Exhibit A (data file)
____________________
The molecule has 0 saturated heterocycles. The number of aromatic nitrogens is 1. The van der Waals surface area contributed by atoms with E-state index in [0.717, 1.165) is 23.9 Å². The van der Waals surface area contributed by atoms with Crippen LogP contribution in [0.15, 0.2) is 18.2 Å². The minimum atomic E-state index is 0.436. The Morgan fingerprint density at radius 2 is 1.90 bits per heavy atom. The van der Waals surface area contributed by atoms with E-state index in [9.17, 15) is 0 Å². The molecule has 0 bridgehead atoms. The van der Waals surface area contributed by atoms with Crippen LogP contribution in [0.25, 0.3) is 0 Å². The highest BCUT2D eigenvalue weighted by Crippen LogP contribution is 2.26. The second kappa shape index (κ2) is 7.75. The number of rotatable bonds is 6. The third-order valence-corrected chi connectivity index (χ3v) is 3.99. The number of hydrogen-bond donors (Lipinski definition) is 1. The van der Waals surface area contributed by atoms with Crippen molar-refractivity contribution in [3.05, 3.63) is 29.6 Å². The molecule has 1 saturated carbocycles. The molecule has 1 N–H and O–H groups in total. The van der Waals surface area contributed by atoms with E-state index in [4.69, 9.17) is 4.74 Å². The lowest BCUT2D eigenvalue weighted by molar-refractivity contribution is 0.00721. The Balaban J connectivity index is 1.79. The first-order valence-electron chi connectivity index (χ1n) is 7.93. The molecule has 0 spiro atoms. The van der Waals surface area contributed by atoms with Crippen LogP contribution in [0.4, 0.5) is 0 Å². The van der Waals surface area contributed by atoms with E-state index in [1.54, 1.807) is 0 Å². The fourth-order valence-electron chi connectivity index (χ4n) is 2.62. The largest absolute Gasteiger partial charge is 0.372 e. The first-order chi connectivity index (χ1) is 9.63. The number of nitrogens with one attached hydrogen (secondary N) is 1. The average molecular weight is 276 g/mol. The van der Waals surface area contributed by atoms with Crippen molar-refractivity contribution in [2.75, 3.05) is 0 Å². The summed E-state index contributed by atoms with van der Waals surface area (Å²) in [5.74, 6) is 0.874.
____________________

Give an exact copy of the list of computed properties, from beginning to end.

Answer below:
The molecule has 0 saturated heterocycles. The number of aromatic nitrogens is 1. The van der Waals surface area contributed by atoms with E-state index in [0.717, 1.165) is 23.9 Å². The van der Waals surface area contributed by atoms with Crippen LogP contribution in [0.15, 0.2) is 18.2 Å². The minimum atomic E-state index is 0.436. The Morgan fingerprint density at radius 2 is 1.90 bits per heavy atom. The van der Waals surface area contributed by atoms with E-state index in [9.17, 15) is 0 Å². The molecule has 0 bridgehead atoms. The van der Waals surface area contributed by atoms with Crippen LogP contribution in [0.25, 0.3) is 0 Å². The highest BCUT2D eigenvalue weighted by Crippen LogP contribution is 2.26. The second kappa shape index (κ2) is 7.75. The number of rotatable bonds is 6. The third-order valence-corrected chi connectivity index (χ3v) is 3.99. The number of hydrogen-bond donors (Lipinski definition) is 1. The van der Waals surface area contributed by atoms with Crippen molar-refractivity contribution in [3.05, 3.63) is 29.6 Å². The molecule has 1 saturated carbocycles. The molecule has 1 N–H and O–H groups in total. The van der Waals surface area contributed by atoms with E-state index in [4.69, 9.17) is 4.74 Å². The lowest BCUT2D eigenvalue weighted by molar-refractivity contribution is 0.00721. The Balaban J connectivity index is 1.79. The first-order valence-electron chi connectivity index (χ1n) is 7.93. The molecule has 0 spiro atoms. The van der Waals surface area contributed by atoms with Crippen LogP contribution in [0.4, 0.5) is 0 Å². The van der Waals surface area contributed by atoms with E-state index in [1.54, 1.807) is 0 Å². The fourth-order valence-electron chi connectivity index (χ4n) is 2.62. The largest absolute Gasteiger partial charge is 0.372 e. The first-order chi connectivity index (χ1) is 9.63. The number of nitrogens with one attached hydrogen (secondary N) is 1. The average molecular weight is 276 g/mol. The van der Waals surface area contributed by atoms with Crippen molar-refractivity contribution in [2.75, 3.05) is 0 Å². The summed E-state index contributed by atoms with van der Waals surface area (Å²) in [5.74, 6) is 0.874.